As an international entrepreneur, you face risks every day you do business. The cargo you're exporting could fall off the ship, or it might get stolen in transit. Or maybe a customer went out of business and didn't pay for the last shipment you delivered. Even acts of nature can throw a wrench into an otherwise smoothly functioning global business. So if you haven't already, it's time to consider whether or not you're prepared for what the future might bring.
Insurance offers protection, peace of mind and much more. "The reason you use [insurance] to mitigate risk is so you can increase your business," says Jeffrey Meyer, director of international trade programs at Wright State University in Dayton, Ohio. "It's a means by which you can go into more risky markets to get more business, and that makes your business more competitive."
The types of coverage available to exporters are numerous and include cargo insurance (to protect your goods in transit), credit insurance (to protect against nonpayment), fire and theft insurance, and foreign investment and trade risk insurance (for confiscation or expropriation of your property overseas).
Policies can be purchased separately or together in a "package deal" offered by many insurers. To determine the kind of protection you'll need, consider each country and situation individually, and research the risks involved. You may even want to talk to a professional consultant. But no matter what, says Meyer, "You have to insure your cargo. After you get past that, you're looking to see whether you need to insure your receivables [and so on]."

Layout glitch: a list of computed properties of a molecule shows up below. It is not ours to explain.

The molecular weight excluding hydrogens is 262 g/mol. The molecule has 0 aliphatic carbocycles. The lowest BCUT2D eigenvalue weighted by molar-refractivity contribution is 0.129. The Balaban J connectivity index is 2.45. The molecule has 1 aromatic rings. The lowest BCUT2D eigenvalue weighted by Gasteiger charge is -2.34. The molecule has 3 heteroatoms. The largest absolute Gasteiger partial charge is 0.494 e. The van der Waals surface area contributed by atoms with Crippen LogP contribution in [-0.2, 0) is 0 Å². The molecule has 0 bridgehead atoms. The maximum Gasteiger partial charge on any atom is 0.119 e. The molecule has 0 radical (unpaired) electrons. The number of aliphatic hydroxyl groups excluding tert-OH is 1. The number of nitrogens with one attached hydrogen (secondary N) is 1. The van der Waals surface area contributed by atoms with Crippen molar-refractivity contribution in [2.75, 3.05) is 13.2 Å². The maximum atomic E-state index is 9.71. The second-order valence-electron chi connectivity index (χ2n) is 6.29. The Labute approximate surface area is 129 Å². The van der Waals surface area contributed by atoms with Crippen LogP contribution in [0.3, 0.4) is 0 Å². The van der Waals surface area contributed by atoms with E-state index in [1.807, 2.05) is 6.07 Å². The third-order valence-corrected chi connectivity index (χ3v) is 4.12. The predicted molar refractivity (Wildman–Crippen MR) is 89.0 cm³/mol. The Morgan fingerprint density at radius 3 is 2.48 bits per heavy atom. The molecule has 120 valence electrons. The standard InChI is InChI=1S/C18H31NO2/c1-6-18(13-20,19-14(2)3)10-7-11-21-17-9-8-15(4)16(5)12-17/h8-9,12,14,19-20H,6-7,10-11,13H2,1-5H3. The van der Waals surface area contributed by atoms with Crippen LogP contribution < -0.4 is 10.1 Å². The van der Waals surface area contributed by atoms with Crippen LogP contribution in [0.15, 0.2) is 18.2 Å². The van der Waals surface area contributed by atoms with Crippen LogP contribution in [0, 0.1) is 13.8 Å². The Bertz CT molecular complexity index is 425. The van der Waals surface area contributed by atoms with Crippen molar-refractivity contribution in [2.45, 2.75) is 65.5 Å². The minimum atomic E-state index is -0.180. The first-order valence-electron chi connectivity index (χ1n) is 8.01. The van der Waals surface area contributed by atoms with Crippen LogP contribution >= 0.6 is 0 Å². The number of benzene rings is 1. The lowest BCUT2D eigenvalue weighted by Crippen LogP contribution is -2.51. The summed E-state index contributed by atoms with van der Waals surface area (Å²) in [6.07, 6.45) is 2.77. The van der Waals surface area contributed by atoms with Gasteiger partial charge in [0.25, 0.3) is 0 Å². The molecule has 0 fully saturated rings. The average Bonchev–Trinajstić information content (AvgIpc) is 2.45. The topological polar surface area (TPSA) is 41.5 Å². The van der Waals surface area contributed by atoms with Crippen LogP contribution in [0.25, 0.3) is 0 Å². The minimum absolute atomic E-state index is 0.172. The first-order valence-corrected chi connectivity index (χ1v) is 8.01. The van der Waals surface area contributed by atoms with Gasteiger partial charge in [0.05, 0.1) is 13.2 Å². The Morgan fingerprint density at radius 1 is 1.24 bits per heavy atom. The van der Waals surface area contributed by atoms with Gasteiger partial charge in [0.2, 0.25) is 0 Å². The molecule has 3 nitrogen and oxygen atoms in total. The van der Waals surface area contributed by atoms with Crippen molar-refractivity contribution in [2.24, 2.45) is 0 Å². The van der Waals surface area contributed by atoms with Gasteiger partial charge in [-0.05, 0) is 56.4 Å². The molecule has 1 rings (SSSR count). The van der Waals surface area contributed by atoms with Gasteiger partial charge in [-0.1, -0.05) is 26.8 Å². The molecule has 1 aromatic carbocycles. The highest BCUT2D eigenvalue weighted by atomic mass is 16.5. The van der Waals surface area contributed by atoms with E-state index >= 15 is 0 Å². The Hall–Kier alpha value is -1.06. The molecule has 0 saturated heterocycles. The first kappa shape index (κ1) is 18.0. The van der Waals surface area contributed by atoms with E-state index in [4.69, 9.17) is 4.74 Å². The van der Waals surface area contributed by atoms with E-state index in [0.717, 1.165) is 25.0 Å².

Of course, certain situations allow for a degree of chance. If you have a relationship with a customer in a politically stable country, such as the United Kingdom, you might choose to forego credit insurance. But it probably wouldn't be a good idea if you're shipping to Africa, which insurers consider to be the riskiest part of the world.
The cost of insurance depends on many factors, such as where you're shipping cargo, who your customer is, how valuable the goods are and the means by which you ship. And policies, which expire anywhere from after one transaction to after one year, should be reviewed on a continual basis. Says Meyer, "If you want to do it right, you should match your risk management tools to the situation."
Names and ages: Michael Howarth, 47, (pictured on the left) and Henry Mohrschladt, 54
Company name and description: Cabo Yachts Inc. is a designer and manufacturer of sportfishing boats.
Honorable mention: In June, Cabo won the SBA's 1998 Exporter of the Year award, thanks to implementing creative overseas marketing plans, overcoming exporting glitches, developing solid trading partners and quickly increasing export profits.
Based: Adelanto, California
Start-up costs: $710,000
1997 sales: $20 million (approximately $4 million of which was from international business)
1998 projections: $25 million
Setting sail: Cabo's first export was to Japan in 1994, after an intense year-long ad campaign to generate interest from customers and dealers. The company realized its first profits that same year.
International waters: Cabo currently exports to 13 countries, including Ecuador, Greece, Italy, Kenya and Saipan. "Wherever there is warm, deep, clear water and fish, there are people enthusiastic about offshore sportfishing," says Mohrschladt.
Global interest: Mohrschladt says most of the world is still untouched by Cabo, and export revenues increase every year by about $1.9 million.